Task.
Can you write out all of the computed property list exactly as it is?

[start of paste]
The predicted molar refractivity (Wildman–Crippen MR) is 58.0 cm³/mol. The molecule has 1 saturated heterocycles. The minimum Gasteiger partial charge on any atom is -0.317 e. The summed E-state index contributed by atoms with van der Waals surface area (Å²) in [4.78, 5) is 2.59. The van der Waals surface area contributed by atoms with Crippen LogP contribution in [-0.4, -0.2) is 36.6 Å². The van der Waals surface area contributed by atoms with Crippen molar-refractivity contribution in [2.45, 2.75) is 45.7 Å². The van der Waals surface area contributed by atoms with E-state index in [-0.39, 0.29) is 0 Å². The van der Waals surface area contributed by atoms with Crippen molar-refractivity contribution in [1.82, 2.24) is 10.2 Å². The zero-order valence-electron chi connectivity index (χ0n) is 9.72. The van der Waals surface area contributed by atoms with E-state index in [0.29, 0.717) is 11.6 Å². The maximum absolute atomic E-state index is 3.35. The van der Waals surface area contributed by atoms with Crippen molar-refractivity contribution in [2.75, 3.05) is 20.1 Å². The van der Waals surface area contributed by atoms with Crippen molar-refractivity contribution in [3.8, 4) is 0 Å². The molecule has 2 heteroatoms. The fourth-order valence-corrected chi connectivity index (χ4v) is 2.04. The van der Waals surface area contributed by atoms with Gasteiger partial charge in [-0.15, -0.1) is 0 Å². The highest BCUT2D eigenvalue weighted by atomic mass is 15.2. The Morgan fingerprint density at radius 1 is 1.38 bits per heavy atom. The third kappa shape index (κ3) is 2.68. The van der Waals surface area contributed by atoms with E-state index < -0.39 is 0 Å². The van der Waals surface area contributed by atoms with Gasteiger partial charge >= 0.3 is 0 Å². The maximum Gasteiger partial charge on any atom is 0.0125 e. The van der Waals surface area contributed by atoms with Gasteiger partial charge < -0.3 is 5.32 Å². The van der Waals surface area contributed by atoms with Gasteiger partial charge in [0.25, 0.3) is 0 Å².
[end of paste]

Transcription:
The predicted molar refractivity (Wildman–Crippen MR) is 58.0 cm³/mol. The molecule has 1 saturated heterocycles. The minimum Gasteiger partial charge on any atom is -0.317 e. The summed E-state index contributed by atoms with van der Waals surface area (Å²) in [4.78, 5) is 2.59. The van der Waals surface area contributed by atoms with Crippen LogP contribution in [-0.4, -0.2) is 36.6 Å². The van der Waals surface area contributed by atoms with Crippen molar-refractivity contribution in [2.45, 2.75) is 45.7 Å². The van der Waals surface area contributed by atoms with E-state index in [-0.39, 0.29) is 0 Å². The van der Waals surface area contributed by atoms with Crippen molar-refractivity contribution in [1.82, 2.24) is 10.2 Å². The zero-order valence-electron chi connectivity index (χ0n) is 9.72. The van der Waals surface area contributed by atoms with E-state index in [0.29, 0.717) is 11.6 Å². The maximum absolute atomic E-state index is 3.35. The van der Waals surface area contributed by atoms with Crippen molar-refractivity contribution in [2.75, 3.05) is 20.1 Å². The van der Waals surface area contributed by atoms with Crippen molar-refractivity contribution in [3.8, 4) is 0 Å². The molecule has 2 heteroatoms. The fourth-order valence-corrected chi connectivity index (χ4v) is 2.04. The van der Waals surface area contributed by atoms with Gasteiger partial charge in [-0.15, -0.1) is 0 Å². The highest BCUT2D eigenvalue weighted by atomic mass is 15.2. The Morgan fingerprint density at radius 1 is 1.38 bits per heavy atom. The third kappa shape index (κ3) is 2.68. The van der Waals surface area contributed by atoms with E-state index < -0.39 is 0 Å². The van der Waals surface area contributed by atoms with Gasteiger partial charge >= 0.3 is 0 Å². The maximum Gasteiger partial charge on any atom is 0.0125 e. The van der Waals surface area contributed by atoms with Gasteiger partial charge < -0.3 is 5.32 Å². The van der Waals surface area contributed by atoms with Gasteiger partial charge in [0.25, 0.3) is 0 Å².